For the past few years, there's been regular conversation about the sad discovery that many professions are only accessible to the wealthy. If you want to enter the world of Hollywood, Wall Street or many writing gigs, the path is through an unpaid internship which is, you know, unpaid. Other areas may attract the non-wealthy, but there entry-level "jobs" are still unpaid. If you want to break in, you need a second job, supportive and well-heeled parents, or someone willing to foot your bills.
But a conversation with an aspiring teacher last week led me to wonder-- is teaching suffering from the same problem?
I'm not just talking about how, once you land a job, you discover that the lay is low and that you are going to have to pump some of that income back into your own classroom. The first financial obstacle, however, appears before you even start your first job. Depending on where you decide you want to teach, getting a job straight out of college may well be possible. But for many proto-teachers, that is not going to happen.
Instead, many teachers have to work their way into a district by substituting. My wife and I both spent years doing day-to-day subbing and covering leaves before finally landing our own job.
But I worked on this path during the early eighties. Subbing in my region paid $50-$60 per day. I was living in a mobile home and paying $75/month for rent, so my sub pay, while unspectacular, was sufficient to support me (along with the help in extra-dire moments from my well-heeled parental units). I could hang in there until I got my big break.
But substitutes in the new millennium face a tougher challenge. In thirty years, our sub pay crept up to $85. We just this year decided to respond to the substitute teacher shortage by raising our pay to $100 a day. This is shockingly close to substitute pay in Philadelphia, a city that's far more expensive to live in (and where there's a substitute teacher shortage).
My wife entered the profession in the new millennium. She also paid her dues in the sub world; it required a second job, a period of moving back in with her parents, and marrying a filthy rich high school English teacher. Without extra resources to fall back on, she would have to give up dreams of teaching (which would have been a shame, because she is damn good at her job).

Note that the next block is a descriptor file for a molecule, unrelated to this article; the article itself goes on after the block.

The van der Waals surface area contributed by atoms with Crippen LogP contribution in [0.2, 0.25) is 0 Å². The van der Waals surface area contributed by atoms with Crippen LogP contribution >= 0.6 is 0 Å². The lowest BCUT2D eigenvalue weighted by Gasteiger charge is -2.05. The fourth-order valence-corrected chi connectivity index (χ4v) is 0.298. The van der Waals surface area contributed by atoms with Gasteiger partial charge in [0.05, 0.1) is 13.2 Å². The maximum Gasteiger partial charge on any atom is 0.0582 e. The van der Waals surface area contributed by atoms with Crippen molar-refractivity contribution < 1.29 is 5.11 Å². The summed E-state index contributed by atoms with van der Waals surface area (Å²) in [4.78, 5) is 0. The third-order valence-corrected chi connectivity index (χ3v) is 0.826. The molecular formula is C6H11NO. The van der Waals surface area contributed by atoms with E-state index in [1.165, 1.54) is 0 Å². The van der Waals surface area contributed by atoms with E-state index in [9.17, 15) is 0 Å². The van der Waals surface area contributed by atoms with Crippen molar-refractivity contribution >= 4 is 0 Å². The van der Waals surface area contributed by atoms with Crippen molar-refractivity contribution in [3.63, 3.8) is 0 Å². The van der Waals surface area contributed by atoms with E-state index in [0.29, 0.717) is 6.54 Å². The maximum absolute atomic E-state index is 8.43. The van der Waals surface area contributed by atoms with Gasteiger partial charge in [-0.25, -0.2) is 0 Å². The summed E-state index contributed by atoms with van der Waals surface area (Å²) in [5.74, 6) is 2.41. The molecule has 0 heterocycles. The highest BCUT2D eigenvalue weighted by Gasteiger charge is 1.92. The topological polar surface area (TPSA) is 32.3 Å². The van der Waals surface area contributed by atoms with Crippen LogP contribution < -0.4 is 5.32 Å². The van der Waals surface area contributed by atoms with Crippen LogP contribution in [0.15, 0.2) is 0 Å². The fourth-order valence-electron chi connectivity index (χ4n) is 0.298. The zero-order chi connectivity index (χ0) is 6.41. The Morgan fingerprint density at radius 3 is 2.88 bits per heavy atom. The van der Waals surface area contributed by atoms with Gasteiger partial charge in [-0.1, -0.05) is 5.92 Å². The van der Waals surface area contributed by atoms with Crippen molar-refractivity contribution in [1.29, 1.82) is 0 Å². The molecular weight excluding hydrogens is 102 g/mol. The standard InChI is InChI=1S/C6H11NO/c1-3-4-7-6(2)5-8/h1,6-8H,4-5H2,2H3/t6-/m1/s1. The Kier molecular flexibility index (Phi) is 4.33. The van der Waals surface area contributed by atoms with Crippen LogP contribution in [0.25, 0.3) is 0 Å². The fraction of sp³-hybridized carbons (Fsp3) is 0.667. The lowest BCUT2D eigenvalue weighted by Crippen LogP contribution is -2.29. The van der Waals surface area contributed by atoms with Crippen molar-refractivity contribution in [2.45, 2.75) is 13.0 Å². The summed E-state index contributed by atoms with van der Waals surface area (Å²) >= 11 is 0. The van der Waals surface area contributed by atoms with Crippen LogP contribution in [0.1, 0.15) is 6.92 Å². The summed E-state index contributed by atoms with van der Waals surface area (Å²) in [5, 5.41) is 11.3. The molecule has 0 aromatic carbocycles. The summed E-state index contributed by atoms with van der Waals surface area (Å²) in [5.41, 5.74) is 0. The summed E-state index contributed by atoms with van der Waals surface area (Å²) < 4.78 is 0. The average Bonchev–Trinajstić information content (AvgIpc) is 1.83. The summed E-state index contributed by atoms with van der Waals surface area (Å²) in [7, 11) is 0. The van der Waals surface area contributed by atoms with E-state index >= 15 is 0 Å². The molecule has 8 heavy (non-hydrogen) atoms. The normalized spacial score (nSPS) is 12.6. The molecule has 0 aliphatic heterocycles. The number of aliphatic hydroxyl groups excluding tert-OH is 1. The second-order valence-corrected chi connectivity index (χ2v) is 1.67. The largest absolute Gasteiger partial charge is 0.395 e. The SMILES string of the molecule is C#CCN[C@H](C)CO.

Substitute teaching is the barely-paid internship of education, and not everyone can afford to hang on for a year or ten of subsistence living. I have no idea of what the actual figures are for people who graduate with teaching certificates who give up on the classroom and pick another profession because they haven't got the financial resources to hang on until they can get work. But my sense, anecdotally, is that it's a not-insignificant number of proto-teachers who are being lost.
Worse yet, this means that teaching is particularly difficult to enter for folks from low-income families who have limited financial resources, which means that staffing classrooms in low-income communities face an extra challenge in coaxing back new teachers who are from the neighborhood or one like it. The corollary is that non-wealthy students are increasingly in danger of being taught by teachers who don't really know what growing poor means.
Are there solutions? Well, there's the old Pay Substitutes Real Money solution, but nobody seems to like that one. Or we could create some sort of entry-level career step-ladder so that a person could work her way into a teaching job by climbing a career ladder that let her actually live. The problem with such solutions is that they involve money, and we're currently pretty deeply committed to not throwing money at schools or people who work in them.
Nevertheless, the profession has a (nother) problem if aspiring teachers don't just need to answer questions like do you have the drive to teach or o you love kids or do you know your stuff or can you handle the students-- we're in trouble if teachers must answer can you afford to become a teacher? It's nothing good for American education if teaching becomes a job only for the privileged few.